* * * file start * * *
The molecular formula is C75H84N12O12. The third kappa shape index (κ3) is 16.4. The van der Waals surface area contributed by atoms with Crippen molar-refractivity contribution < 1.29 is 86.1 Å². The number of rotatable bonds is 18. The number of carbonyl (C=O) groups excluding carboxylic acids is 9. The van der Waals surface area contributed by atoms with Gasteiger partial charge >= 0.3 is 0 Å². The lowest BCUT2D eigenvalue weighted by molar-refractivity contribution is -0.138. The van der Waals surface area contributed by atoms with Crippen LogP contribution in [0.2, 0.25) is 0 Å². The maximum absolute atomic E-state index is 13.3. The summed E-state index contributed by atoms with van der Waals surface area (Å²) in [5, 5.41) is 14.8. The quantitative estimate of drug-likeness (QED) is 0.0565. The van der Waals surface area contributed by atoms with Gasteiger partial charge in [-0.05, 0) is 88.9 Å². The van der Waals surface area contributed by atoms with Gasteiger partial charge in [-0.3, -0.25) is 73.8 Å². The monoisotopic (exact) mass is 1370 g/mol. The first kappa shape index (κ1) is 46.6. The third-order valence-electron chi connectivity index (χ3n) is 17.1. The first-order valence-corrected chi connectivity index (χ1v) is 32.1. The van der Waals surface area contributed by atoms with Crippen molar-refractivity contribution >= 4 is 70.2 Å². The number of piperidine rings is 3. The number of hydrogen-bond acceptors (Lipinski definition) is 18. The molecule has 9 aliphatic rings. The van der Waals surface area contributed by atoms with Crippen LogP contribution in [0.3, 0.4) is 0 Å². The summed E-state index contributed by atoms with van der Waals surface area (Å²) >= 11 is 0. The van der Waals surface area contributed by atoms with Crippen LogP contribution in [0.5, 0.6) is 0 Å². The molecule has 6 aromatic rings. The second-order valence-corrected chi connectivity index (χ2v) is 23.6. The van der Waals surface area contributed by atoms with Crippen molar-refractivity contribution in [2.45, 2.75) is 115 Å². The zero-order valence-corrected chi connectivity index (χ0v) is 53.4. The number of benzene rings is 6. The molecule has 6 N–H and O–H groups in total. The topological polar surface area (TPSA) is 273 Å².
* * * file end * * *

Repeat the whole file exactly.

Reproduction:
The molecular formula is C75H84N12O12. The third kappa shape index (κ3) is 16.4. The van der Waals surface area contributed by atoms with Crippen molar-refractivity contribution < 1.29 is 86.1 Å². The number of rotatable bonds is 18. The number of carbonyl (C=O) groups excluding carboxylic acids is 9. The van der Waals surface area contributed by atoms with Gasteiger partial charge >= 0.3 is 0 Å². The lowest BCUT2D eigenvalue weighted by molar-refractivity contribution is -0.138. The van der Waals surface area contributed by atoms with Crippen LogP contribution in [0.2, 0.25) is 0 Å². The maximum absolute atomic E-state index is 13.3. The summed E-state index contributed by atoms with van der Waals surface area (Å²) in [5, 5.41) is 14.8. The quantitative estimate of drug-likeness (QED) is 0.0565. The van der Waals surface area contributed by atoms with Gasteiger partial charge in [-0.05, 0) is 88.9 Å². The van der Waals surface area contributed by atoms with Gasteiger partial charge in [-0.3, -0.25) is 73.8 Å². The monoisotopic (exact) mass is 1370 g/mol. The first kappa shape index (κ1) is 46.6. The third-order valence-electron chi connectivity index (χ3n) is 17.1. The first-order valence-corrected chi connectivity index (χ1v) is 32.1. The van der Waals surface area contributed by atoms with Crippen molar-refractivity contribution >= 4 is 70.2 Å². The number of piperidine rings is 3. The number of hydrogen-bond acceptors (Lipinski definition) is 18. The molecule has 9 aliphatic rings. The van der Waals surface area contributed by atoms with Crippen LogP contribution in [0.3, 0.4) is 0 Å². The summed E-state index contributed by atoms with van der Waals surface area (Å²) >= 11 is 0. The van der Waals surface area contributed by atoms with Crippen LogP contribution in [0.5, 0.6) is 0 Å². The molecule has 6 aromatic rings. The second-order valence-corrected chi connectivity index (χ2v) is 23.6. The van der Waals surface area contributed by atoms with Crippen molar-refractivity contribution in [2.45, 2.75) is 115 Å². The zero-order valence-corrected chi connectivity index (χ0v) is 53.4. The number of benzene rings is 6. The molecule has 6 N–H and O–H groups in total. The topological polar surface area (TPSA) is 273 Å².